quinta-feira, 6 de agosto de 2015

First of all, biosafety


Biosafety is crucial!

Work in a laboratory frequently involve the use substances that are toxic, flammable, acidic and nasty stuffs. It is very important to be careful and prepared for possible issues. Let's recall some useful steps to avoid accidents in our work environment and always work with security.

Biosecurity is a set of actions to prevent, minimize or eliminate risks to the health of humans, animals and environment that are inherent to laboratory duties. Chief among those actions is the dressing code! Always wear your lab coat, gloves, long pants and closed shoes. The laboratory environment also asks for appropriate behaviour. Do not run, eat, drink or smoke. Always work with careful and attention. These steps will ensure your safety and also the quality of your results.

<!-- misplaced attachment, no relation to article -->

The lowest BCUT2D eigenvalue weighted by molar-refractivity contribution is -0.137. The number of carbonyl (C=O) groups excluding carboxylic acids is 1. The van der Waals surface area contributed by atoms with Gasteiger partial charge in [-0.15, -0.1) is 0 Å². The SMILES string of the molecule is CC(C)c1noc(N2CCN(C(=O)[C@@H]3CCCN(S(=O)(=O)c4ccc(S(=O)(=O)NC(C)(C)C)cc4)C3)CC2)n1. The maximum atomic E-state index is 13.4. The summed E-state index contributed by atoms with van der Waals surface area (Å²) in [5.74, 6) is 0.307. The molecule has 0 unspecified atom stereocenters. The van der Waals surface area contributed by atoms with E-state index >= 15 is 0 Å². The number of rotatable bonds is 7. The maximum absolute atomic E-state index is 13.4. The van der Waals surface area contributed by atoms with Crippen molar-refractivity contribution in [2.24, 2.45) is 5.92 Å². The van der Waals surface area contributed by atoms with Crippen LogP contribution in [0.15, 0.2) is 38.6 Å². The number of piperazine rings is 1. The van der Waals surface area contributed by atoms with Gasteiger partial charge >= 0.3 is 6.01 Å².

Be careful with the products, substances, samples, reagents. It is important to know how to handle each of these compounds and to utilize the appropriate safety equipments, like laminar flow cabinets (to volatiles and gases, for instance, since it promotes air recirculation and prevents the person inhale the toxic product). For example, we use TRIzol reagent, which is composed by Phenol and Chloroform, toxic chemicals used for RNA\DNA extraction. We only open Trizol inside laminar flow cabinets. Solvents, infectious substances, mutagenic or carcinogenic chemicals also deserve close attention.  All must be properly disposed of, according to its danger.

Others precautions as in handling fire, laboratory glassware (beaker, graduated cylinder, Erlenmeyer flask), liquid nitrogen and exposure to radiation should be thought. For instance, when we use the ultraviolet light to see the results of our PCRs, we must be careful with the direct exposure to it. U.V. light is a ionising radiation, and can damage the DNA and ultimately lead to cancer development.

To finalize, each laboratory has its particularity and different levels of biosafety are required. Watch out the biosafety level of your laboratory and stay on the safe side. 

Take care!

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